Philip Hunter /
07.18.2011
Originally featured on BroadcastEngineering.com
DTT may be victim of Europe's first radio spectrum policy

It looks like mobile services will gain in Europe at the expense of digital terrestrial over the coming decade as the region's first radio spectrum policy undergoes final consultation before likely adoption at the end of 2011. The policy will align radio spectrum allocation across Europe to avoid interference between services in neighbouring regions operating in overlapping frequencies, and also to pursue the European Union's (EU) 2020 Digital Agenda spanning the whole field of electronic communications. The first so called Radio Spectrum Policy Programme (RSPP) will be based on draft proposals set out by the European Commission, which is the EU's governing body, in September 2010, and this has since received strong support from most member countries.

The proposal, which aims to establish a five-year programme to promote efficient radio spectrum management, specifies that sufficient frequency bands are made available by 2013 for wireless broadband. This is to help the EU fulfill its commitments in the Digital Agenda for Europe to give every European access to basic broadband by 2013, and then ultrafast broadband by 2020. This is where the conflict with the EBU over DTT arises, for the regulator argues the EU also has an obligation to ensure that at least 98 percent of the population have access to universal low-cost TV services. Since there is no way that fiber or sufficiently fast copper wires will reach that proportion of Europe's citizens even by 2020, either satellite or DTT will have to fill the breach. Although there are free-to-air satellite services such as Freesat, the joint venture between the BBC and ITV in the UK, these still require a satellite dish and are unlikely to be replicated all over Europe. This leaves DTT as the final fallback transmission medium for universal coverage, according to the EBU.

The EBU also argues that universality is vital for national security, and that the terrestrial platform is the only reliable channel for authorities to inform the public in the event of emergencies and natural disasters. People should not be forced to subscribe to satellite or cable services should terrestrial TV be unable to continue offering high-quality programming, sufficient information and good access services.

The EBU goes on to assert that terrestrial broadcasting needs to have sufficient spectrum to innovate, as broadcasters need more frequency room to recreate their packages via ever higher resolution versions of HDTV, never mind 3-D TV. That however is a slightly different argument than proposing that DTT merely retains its capability of delivering basic services and the ability to operate as an emergency channel.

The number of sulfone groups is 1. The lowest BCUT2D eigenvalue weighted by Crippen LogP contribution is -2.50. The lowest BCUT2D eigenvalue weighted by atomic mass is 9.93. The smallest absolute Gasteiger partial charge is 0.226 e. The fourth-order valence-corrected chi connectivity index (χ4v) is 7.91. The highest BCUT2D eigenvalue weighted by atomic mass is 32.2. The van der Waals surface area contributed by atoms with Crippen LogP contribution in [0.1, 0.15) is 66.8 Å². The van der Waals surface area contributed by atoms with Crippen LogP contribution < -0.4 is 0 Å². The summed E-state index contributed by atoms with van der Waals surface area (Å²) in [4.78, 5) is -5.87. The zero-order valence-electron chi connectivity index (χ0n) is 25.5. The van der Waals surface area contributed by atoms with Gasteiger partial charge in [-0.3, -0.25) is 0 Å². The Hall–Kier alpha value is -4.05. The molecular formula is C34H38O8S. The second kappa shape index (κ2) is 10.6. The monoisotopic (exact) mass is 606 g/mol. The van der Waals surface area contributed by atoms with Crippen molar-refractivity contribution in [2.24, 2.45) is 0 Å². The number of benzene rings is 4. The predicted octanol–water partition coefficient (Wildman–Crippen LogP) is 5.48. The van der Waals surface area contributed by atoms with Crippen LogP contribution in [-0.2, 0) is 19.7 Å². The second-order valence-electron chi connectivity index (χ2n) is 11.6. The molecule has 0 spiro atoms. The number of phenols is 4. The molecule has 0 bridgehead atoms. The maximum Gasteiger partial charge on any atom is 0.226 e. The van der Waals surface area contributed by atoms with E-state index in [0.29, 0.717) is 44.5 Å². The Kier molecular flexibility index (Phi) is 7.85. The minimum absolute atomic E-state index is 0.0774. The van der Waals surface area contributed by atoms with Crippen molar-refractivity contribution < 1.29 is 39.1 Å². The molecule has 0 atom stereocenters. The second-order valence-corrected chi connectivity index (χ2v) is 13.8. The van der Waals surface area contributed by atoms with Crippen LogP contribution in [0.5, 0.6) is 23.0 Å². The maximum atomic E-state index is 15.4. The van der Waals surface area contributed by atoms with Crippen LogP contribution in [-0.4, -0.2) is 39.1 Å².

But the omens are not good. In effect, DTT has been on the defensive ever since the digital dividend was first proposed in the UK in 2003, with other European countries following suit. The digital dividend is a portion of spectrum around 800MHz freed up by the switch off of analogues services, which consume more bandwidth per channel than their digital successors. The EU in its proposal for the RSPP has argued that the 800MHz band is ideally suited for wireless broadband services, and calls for analogue switch off to be completed in all European countries by the beginning of 2012 so that the digital dividend can be reallocated from these. But the EBU disagrees, arguing that wireless will make inefficient use of this spectrum and is unsuitable for delivering broadcast services to rural areas.

However, the EU suggests that over time the spectrum below 800MHz could be reallocated from DTT to broadcast services on top of the zone around 800MHz released as the digital dividend. The EBU appears to have conceded loss of the digital dividend but insists that the zone below that should be non-negotiable and conserved for DTT at all costs.

The EBU also advances a social economic argument, by pointing out that digital terrestrial distribution has been financed by payers of the TV licences required in many European countries to receive, in principle, any TV services. Whether this argument will carry much weight remains to be seen, but at least the battle lines have been drawn. The smart money is on DTT having to manage with a diminishing amount of spectrum in years to come.



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